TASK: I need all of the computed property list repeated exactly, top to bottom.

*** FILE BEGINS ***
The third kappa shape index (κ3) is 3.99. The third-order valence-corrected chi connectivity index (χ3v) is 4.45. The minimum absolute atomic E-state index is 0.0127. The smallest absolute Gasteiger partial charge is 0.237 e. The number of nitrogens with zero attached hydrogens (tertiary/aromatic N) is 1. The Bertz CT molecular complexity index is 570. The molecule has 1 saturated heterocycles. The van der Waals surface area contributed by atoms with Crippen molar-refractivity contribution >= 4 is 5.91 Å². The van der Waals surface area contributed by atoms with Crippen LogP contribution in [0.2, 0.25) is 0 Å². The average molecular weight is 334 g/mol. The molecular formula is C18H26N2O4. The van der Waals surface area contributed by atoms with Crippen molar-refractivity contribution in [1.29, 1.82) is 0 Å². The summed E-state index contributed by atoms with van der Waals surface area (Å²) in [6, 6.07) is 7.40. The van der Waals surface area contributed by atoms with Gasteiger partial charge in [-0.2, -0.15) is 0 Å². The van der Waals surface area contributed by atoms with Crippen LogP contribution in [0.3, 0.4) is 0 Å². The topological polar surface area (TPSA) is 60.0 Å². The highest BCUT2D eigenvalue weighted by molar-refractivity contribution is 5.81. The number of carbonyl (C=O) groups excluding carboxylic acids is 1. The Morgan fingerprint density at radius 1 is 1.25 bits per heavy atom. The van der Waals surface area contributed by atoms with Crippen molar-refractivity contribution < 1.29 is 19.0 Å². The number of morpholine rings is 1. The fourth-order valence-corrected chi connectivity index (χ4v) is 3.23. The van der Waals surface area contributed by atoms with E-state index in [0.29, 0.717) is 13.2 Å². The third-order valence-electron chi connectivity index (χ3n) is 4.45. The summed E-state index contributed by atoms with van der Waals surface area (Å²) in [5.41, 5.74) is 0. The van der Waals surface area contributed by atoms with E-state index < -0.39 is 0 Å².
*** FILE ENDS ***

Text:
The third kappa shape index (κ3) is 3.99. The third-order valence-corrected chi connectivity index (χ3v) is 4.45. The minimum absolute atomic E-state index is 0.0127. The smallest absolute Gasteiger partial charge is 0.237 e. The number of nitrogens with zero attached hydrogens (tertiary/aromatic N) is 1. The Bertz CT molecular complexity index is 570. The molecule has 1 saturated heterocycles. The van der Waals surface area contributed by atoms with Crippen molar-refractivity contribution >= 4 is 5.91 Å². The van der Waals surface area contributed by atoms with Crippen LogP contribution in [0.2, 0.25) is 0 Å². The average molecular weight is 334 g/mol. The molecular formula is C18H26N2O4. The van der Waals surface area contributed by atoms with Crippen molar-refractivity contribution in [1.29, 1.82) is 0 Å². The summed E-state index contributed by atoms with van der Waals surface area (Å²) in [6, 6.07) is 7.40. The van der Waals surface area contributed by atoms with Gasteiger partial charge in [-0.2, -0.15) is 0 Å². The van der Waals surface area contributed by atoms with Crippen LogP contribution in [0.3, 0.4) is 0 Å². The topological polar surface area (TPSA) is 60.0 Å². The highest BCUT2D eigenvalue weighted by molar-refractivity contribution is 5.81. The number of carbonyl (C=O) groups excluding carboxylic acids is 1. The Morgan fingerprint density at radius 1 is 1.25 bits per heavy atom. The van der Waals surface area contributed by atoms with Crippen molar-refractivity contribution < 1.29 is 19.0 Å². The number of morpholine rings is 1. The fourth-order valence-corrected chi connectivity index (χ4v) is 3.23. The van der Waals surface area contributed by atoms with E-state index in [0.29, 0.717) is 13.2 Å². The third-order valence-electron chi connectivity index (χ3n) is 4.45. The summed E-state index contributed by atoms with van der Waals surface area (Å²) in [5.41, 5.74) is 0. The van der Waals surface area contributed by atoms with E-state index < -0.39 is 0 Å².